As I write this, we are 45 days away from lifting our kickstands in Ontario, CA. I also see that 561 participants have already registered for the Central Route to play some role in our coast-to-coast crossing of these United States to Washington, DC to show our solidarity to remember those who have given their all to protect our freedoms.
The State Coordinators are closing in on their responsibilities to arrange and plan within their respective states to make this a memorable year for you as a rider. Our Advance Road Guard team, led by Chuck Brown, is mapping out our Route, planning freeway exits, entries and egresses at our fuel stations. Our Fuel Crew, led by George Creacy, is working out specifics to quickly fuel all the motors in a safe and quick timeframe. Our Staging Crew, led by Steve Berniklau, is working out details on where and how to park motors for morning staging, fuel stops, and evening stops.
Leadership, who are responsible for moving motors, has been meeting regularly since January to discuss and look at satellite views of each stop using GoToMeeting.com conference/video meeting program.
In addition, Eamon Tansey and I gathered your Platoon Leaders for an online conference meeting to discuss expectations, procedures, and safety concerns.
So what have you as riders been doing to prepare yourself for this tough and grueling journey? Are you exercising to build your stamina? Think about starting your hydration routine at least a couple weeks before the Run. How are your riding skills? Have you enrolled into a motorcycle riding class to sharpen your skills and break bad habits? Find an open parking lot to practice tight turns. Can you make a U-turn within 3 parking spaces? If so, see if you can reduce it to 2 spaces.
Communications…. After much consideration. I purchased the Sena 30K and Sena Freewire system. I am quite impressed by its’ performance and am thinking of new ways to apply it. According to Bruce Bartolomeo, I understand Sena is offering some smoking deals for Run For The Wall riders. If you are interested, check out this link which is on the RFTW.us Forum
On Friday Evening, May 25, 2018 in Washington, DC, you have the opportunity to attend the Marine Corps Evening Parade, featuring: “The President’s Own” United States Marine Band, “The Commandant’s Own” The United States Marine Drum and Bugle Corps, the Marine Corps Color Guard, the Marine Corps Silent Drill Platoon, Ceremonial Marchers, and Cpl. Chesty XIV, the official mascot of Marine Barracks Washington.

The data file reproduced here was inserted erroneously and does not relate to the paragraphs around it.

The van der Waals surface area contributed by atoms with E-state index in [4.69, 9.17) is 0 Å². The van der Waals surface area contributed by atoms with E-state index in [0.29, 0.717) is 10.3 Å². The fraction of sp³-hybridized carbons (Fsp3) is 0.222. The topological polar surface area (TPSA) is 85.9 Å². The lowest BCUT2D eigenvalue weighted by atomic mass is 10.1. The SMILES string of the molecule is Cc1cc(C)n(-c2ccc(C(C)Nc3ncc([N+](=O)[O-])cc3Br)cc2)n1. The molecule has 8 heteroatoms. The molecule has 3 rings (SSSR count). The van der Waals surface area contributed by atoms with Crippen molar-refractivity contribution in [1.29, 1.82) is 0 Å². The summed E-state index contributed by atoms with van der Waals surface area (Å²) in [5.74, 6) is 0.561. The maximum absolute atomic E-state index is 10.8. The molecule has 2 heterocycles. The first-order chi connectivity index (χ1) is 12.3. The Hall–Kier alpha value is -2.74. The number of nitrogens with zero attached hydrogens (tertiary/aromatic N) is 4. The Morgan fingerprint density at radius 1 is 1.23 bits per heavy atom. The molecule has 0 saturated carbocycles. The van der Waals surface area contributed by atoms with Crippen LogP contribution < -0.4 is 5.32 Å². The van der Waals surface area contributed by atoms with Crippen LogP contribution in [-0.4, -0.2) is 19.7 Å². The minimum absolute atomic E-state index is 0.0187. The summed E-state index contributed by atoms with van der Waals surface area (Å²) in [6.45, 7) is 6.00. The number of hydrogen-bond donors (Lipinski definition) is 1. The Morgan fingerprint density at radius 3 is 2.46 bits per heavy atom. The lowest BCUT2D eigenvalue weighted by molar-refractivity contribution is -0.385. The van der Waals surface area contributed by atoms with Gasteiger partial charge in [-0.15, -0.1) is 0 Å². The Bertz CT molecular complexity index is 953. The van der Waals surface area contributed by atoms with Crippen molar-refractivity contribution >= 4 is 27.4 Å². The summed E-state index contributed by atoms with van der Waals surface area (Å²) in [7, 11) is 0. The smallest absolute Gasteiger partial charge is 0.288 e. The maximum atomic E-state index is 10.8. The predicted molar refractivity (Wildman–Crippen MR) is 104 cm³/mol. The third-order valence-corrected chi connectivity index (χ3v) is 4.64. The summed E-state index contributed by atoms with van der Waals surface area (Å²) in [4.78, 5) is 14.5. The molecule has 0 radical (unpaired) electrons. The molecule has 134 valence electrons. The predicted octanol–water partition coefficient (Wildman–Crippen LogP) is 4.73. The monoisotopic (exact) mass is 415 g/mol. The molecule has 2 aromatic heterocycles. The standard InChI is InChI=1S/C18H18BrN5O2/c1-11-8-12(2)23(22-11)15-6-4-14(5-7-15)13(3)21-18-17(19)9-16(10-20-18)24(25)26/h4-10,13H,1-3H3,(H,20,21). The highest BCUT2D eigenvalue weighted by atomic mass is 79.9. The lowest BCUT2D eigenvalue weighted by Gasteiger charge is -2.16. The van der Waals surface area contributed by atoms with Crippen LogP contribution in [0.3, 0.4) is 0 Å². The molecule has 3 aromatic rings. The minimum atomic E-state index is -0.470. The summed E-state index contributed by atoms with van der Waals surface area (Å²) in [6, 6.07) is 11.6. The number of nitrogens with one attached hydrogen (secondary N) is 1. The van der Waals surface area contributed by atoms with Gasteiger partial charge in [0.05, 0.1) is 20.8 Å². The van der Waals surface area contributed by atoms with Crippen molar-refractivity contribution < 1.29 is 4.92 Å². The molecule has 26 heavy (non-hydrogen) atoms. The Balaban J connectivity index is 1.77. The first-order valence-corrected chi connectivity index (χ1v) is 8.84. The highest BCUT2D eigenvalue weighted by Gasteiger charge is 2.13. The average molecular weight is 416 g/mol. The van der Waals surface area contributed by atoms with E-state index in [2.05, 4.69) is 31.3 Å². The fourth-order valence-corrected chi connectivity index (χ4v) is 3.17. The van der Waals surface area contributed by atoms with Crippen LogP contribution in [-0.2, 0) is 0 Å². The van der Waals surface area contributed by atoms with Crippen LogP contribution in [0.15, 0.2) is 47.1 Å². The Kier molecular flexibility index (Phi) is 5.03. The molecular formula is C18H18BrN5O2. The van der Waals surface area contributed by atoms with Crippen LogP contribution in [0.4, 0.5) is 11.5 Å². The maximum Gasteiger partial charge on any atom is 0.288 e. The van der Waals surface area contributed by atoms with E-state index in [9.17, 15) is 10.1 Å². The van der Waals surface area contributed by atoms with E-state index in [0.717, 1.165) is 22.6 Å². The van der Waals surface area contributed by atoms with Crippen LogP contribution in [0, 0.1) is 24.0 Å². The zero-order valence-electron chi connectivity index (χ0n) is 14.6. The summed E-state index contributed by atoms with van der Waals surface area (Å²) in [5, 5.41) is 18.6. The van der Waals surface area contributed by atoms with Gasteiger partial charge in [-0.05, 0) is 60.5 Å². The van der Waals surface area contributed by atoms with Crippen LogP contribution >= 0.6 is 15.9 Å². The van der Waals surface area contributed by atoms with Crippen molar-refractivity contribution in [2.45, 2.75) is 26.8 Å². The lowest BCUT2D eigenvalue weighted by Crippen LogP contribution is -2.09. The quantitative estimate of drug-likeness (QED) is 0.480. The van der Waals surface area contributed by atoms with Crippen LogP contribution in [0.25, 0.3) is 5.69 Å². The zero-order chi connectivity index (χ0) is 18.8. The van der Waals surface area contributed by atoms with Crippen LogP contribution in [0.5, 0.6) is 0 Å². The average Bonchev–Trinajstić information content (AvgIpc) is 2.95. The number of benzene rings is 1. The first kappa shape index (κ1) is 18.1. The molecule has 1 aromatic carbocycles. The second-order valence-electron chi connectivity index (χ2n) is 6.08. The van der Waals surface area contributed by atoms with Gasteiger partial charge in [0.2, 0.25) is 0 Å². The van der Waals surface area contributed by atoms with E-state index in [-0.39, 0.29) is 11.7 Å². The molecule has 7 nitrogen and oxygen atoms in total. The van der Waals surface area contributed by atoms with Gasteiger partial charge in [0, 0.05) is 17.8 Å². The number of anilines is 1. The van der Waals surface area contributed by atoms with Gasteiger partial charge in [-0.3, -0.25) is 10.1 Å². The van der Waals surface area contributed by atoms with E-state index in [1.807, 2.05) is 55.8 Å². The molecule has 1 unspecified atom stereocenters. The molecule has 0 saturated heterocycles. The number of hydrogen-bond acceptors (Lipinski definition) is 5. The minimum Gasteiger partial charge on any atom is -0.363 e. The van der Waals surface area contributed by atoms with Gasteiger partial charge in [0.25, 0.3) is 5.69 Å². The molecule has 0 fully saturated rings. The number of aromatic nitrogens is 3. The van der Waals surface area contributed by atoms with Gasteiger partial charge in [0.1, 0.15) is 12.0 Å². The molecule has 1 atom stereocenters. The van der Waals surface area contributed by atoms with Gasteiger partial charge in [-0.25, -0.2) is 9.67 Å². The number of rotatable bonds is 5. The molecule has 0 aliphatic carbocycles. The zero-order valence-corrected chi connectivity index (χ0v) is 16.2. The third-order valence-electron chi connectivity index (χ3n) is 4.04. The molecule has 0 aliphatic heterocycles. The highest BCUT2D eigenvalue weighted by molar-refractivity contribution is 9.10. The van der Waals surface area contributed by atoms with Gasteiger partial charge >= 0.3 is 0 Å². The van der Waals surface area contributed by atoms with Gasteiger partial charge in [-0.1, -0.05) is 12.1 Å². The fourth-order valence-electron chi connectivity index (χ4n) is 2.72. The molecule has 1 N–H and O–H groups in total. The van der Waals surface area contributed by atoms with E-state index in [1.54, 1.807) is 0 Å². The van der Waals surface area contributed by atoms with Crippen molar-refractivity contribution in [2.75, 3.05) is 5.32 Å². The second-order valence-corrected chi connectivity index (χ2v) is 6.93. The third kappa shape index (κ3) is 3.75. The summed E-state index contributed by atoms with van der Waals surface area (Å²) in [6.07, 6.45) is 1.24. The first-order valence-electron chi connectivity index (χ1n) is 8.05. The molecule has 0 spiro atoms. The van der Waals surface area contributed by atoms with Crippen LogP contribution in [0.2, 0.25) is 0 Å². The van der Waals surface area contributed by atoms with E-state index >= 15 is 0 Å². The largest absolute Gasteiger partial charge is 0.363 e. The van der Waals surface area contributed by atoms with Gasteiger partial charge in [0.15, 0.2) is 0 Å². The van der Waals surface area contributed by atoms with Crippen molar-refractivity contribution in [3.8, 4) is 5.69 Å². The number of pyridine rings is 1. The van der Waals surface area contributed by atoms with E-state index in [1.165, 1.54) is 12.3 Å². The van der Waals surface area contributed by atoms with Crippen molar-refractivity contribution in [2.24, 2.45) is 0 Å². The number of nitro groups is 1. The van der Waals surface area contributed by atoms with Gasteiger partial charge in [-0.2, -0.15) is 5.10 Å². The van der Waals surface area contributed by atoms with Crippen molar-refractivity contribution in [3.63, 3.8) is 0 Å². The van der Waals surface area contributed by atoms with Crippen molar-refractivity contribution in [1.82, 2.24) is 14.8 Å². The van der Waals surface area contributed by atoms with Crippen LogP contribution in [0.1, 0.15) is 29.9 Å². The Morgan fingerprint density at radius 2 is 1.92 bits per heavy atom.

April Safety Tip… We have a member on our leadership team who is responsible for communicating with truckers as we move the Pack along the freeway. Our communications leader is Dave Talley, who is a trucker by trade. He sent the following email to Eamon and me a few weeks ago, and I thought it appropriate to include here in my monthly update.
Dave writes…. For about four or five years I’ve been telling RFTW about the collision mitigation systems installed in tractor trailers. I never had much information on these systems other than they existed and could cause the Run problems. I have been driving with this system for ten months now. It is seriously flawed and we have been approaching it wrong. First if an obstacle like a bike or several bikes is detected by this system it WILL slow the truck down, if a driver is using cruise control the system will back off the throttle (driver won’t notice until cruise shuts off due to loss of momentum). If obstacle stay to close to the truck (1 second or less) the system will activate engine retarder system and brakes (again driver received no warning it just happens). If obstacle slows braking occurs faster, and a report of unsafe following is generated to company safety department. Not our problem right? Wrong! Our pack is often 5 miles long and if passing the truck we will have riders behind it. During initial slowdown there are no break lights. During collision mitigation there are brake lights, but the computer is basically panic stopping an 80,000 pound vehicle. Our bikes to the front and side will be okay, but bikes behind it will also be in a panic stop and possible multiple chain reaction accident involving our riders and vehicles behind them. In addition, some of the newer trucks and cars have lane departure anti yaw systems. These systems work by braking and steering vehicle back into lane…lane splitting causes drivers to swerve away from bike doing it, these systems counter the swerves, possible dead biker, or worse truck locks up brakes or runs off road. Almost every truck with these systems have dash cam. I shudder to think of RFTW all over YouTube because we caused a wreck.
Solution 540 feet or six seconds before moving in front of any truck. That is 8.5 truck lengths. The average car moves over at 1 second in front of a truck, the average biker does it at .5 seconds. Neither is a problem if they keep moving away from the truck. The Run doesn’t always keep moving, someone waves at an overpass and we stop. If we do that in front of a truck with a collision mitigation system our people in front of it are probably safe, but the people behind it ARE NOT.
We need to rethink how we do what we do I need 3 minutes a day every day to tell and remind people how far 540 feet is. In the last five years I’ve gone to platoon meetings. All of them some days because leadership has felt giving me 3 minutes isn’t worth it. Tell that to the family of an FNG who didn’t know when he bumper dives a truck that he is risking the lives of everyone behind him and the mission.
That’s all for now, let’s be prepared.
My Wall is Your Wall,
Harlan “Whitebirch” Olson
2018 Central Route Coordinator
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